Bay Street analysts downgraded their views for Hydro One Ltd. and investors drove down the utility’s share price in response to the Ontario government’s extraordinary move to push out the board and chief executive officer Mayo Schmidt.
After markets closed Wednesday, Hydro One announced that its entire board of directors will resign by mid-August and the CEO would retire immediately. The move was in response to threats by Ontario Premier Doug Ford to displace the board and Mr. Schmidt, whom he derided in the June election campaign as the company’s “$6-million man,” a reference to his compensation last year.
The leadership shakeup at Hydro One, which runs much of the province’s electrical transmission network, fulfills one of Mr. Ford’s campaign promises. But the market reacted badly, causing Hydro One shares to fall 6.2 per cent to a record low in early trading on Thursday before paring losses late to end down 3.2 per cent.
The decline knocked nearly $390-million off Hydro One’s market capitalization, giving the provincial government – which owns 47 per cent of the company – a paper loss of about $180-million in one day.
While analysts remain largely upbeat about the long-term prospects of Hydro One – which the previous Liberal government partly divested through an initial public offering in 2015 – they have raised concerns about political uncertainty and further government moves that could cut the company’s profitability, which could weigh on the utility’s valuation.
Four analysts downgraded the stock. RBC Dominion Securities lowered its recommendation to “sector perform” from “outperform.” Similarly, Credit Suisse lowered its recommendation to “neutral” from “outperform” previously, arguing that political interference is going to be a drag on the stock’s perception by the market. Laurentian Bank Securities and Industrial Alliance Securities also lowered their ratings to the equivalent of a hold.
“In our view, we believe Hydro One’s shares will de-rate” – or begin to trade at a lower valuation relative to earnings – “and suffer from a potentially long-term ‘Ontario overhang,’ ” Credit Suisse analyst Andrew Kuske said in a note.
Robert Catellier, an analyst at CIBC World Markets, also raised concerns in a note that slashed the 12-month target price on the stock to $20.50 from $24 previously – a nearly 15-per-cent reduction.
“While the transition will occur through a more orderly process than we had feared, it indicates the government is willing to meddle. Just as worrisome is the possibility that the government meddles with the company’s rates [what it charges consumers for electricity] in some form, potentially impacting earnings and upside from incentive rate-making,” Mr. Catellier said in a note.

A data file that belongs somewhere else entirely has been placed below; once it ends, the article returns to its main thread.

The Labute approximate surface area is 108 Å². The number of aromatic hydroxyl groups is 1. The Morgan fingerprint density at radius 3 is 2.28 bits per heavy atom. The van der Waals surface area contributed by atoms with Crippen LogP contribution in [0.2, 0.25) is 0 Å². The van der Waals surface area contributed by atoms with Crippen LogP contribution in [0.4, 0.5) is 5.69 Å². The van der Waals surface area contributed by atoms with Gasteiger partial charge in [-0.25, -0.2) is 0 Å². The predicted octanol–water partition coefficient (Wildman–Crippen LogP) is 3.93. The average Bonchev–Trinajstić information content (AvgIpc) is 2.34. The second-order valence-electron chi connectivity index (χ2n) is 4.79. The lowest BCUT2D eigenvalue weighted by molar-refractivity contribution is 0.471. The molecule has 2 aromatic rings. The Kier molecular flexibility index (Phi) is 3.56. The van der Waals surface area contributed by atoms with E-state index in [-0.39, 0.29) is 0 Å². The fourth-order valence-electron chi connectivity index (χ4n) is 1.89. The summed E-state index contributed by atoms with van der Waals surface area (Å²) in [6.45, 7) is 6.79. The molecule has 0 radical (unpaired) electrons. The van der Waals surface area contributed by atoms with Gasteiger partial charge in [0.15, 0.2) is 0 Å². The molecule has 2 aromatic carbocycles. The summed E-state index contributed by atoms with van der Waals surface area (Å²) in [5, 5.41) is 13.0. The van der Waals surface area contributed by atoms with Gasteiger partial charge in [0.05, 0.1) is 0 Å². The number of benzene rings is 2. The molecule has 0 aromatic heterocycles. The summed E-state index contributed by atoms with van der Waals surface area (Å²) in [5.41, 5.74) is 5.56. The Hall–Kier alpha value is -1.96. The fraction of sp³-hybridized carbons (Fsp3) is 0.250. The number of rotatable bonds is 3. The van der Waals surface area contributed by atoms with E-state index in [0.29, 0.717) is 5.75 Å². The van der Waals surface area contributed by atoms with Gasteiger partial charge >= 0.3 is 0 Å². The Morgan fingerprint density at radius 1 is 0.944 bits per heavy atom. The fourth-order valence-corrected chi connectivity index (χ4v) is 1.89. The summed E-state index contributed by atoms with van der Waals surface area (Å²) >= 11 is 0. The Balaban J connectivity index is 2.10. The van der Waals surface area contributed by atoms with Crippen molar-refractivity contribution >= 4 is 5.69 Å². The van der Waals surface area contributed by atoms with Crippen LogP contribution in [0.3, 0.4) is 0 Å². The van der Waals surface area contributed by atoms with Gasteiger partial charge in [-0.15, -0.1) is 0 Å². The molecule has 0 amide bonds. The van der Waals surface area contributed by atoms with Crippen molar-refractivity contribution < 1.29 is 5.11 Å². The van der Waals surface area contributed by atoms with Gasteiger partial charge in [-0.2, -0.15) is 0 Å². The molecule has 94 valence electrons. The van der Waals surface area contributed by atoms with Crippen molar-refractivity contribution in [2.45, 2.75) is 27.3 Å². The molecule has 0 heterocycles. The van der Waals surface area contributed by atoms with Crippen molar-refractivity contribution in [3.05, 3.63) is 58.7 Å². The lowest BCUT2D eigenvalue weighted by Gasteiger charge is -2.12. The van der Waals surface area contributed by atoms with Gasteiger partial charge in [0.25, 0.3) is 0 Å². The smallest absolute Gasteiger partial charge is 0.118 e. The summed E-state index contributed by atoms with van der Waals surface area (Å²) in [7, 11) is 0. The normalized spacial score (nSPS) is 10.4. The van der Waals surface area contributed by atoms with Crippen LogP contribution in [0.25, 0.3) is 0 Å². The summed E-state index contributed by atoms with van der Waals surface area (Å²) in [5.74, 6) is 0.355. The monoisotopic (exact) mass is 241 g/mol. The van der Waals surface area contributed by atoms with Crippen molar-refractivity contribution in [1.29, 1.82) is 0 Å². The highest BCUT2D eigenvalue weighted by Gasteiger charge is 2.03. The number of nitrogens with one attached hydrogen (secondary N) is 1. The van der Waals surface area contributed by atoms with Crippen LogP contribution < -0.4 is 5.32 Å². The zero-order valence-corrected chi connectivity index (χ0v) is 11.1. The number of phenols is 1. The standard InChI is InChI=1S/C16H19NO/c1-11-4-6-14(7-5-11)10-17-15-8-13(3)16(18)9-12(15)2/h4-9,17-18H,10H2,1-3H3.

He also raised concerns about Hydro One’s planned acquisition of Avista, a U.S. energy utility that has not yet received all the necessary regulatory approvals.
Even filling the vacant CEO seat may be difficult, given that any prospective executive now faces possible intervention from the utility’s biggest stakeholder.
“While someone will be motivated to take the CEO role, we view this vacancy as one that may be difficult to fill under the confines implied by the Progressive Conservative rhetoric on executive compensation,” Mr. Catellier added.
Nonetheless, some analysts do see an upside.
“Investors will likely view the management changes as positive. But the enthusiasm will ultimately depend on the new makeup of the board of directors and who is chosen as the new CEO,” David Galison, an analyst at Canaccord Genuity, said in a note.
The company is about to get a new 11-member board of directors, which is to include four nominees from the government, six from a committee of large shareholders and the new chief executive.
Mr. Galison, who has a 12-month price target of $22 on the share price, added he was not surprised by the retirement of Mr. Schmidt following the planned acquisition of Avista Corp., a deal he blames for the weak share price in recent months. The addition of Avista – a midsized utility supplying natural gas and electricity to 740,000 customers in the Northwestern United States – was part of Mr. Schmidt’s long-term strategy to build a leading North American utility.
Mr. Galison added: “Despite other things, the impacts from the recent U.S. tax reform combined with the settlement agreements to complete the acquisition have eliminated the potential earnings accretion from the acquisition. Investors were also likely unhappy with the acquisition, seemingly reflected in the shares declining 16 per cent to a low of $18.93 from $22.53 on July 19, 2017,” the date the Avista deal was announced.
Frederic Bastien, an analyst at Raymond James, is more enthusiastic about Hydro One over the longer term, given its efforts at controlling costs and improving operational efficiency: He has an “outperform” recommendation on the stock, with a 12-month price target of $24. However, he believes investors should brace themselves for a challenging period.
“While we maintain our constructive stance on Hydro One, the uncertainty surrounding a new board and CEO will likely weigh on the stock in the near-term,” he said in a note.
But a sell-off, he believes, is ultimately a buying opportunity. “We advise investors to look beyond the noise and capitalize on the opportunity to add to positions near all-time lows in a company with solid long-term fundamentals,” Mr. Bastien said.
-With a file from Andrew Willis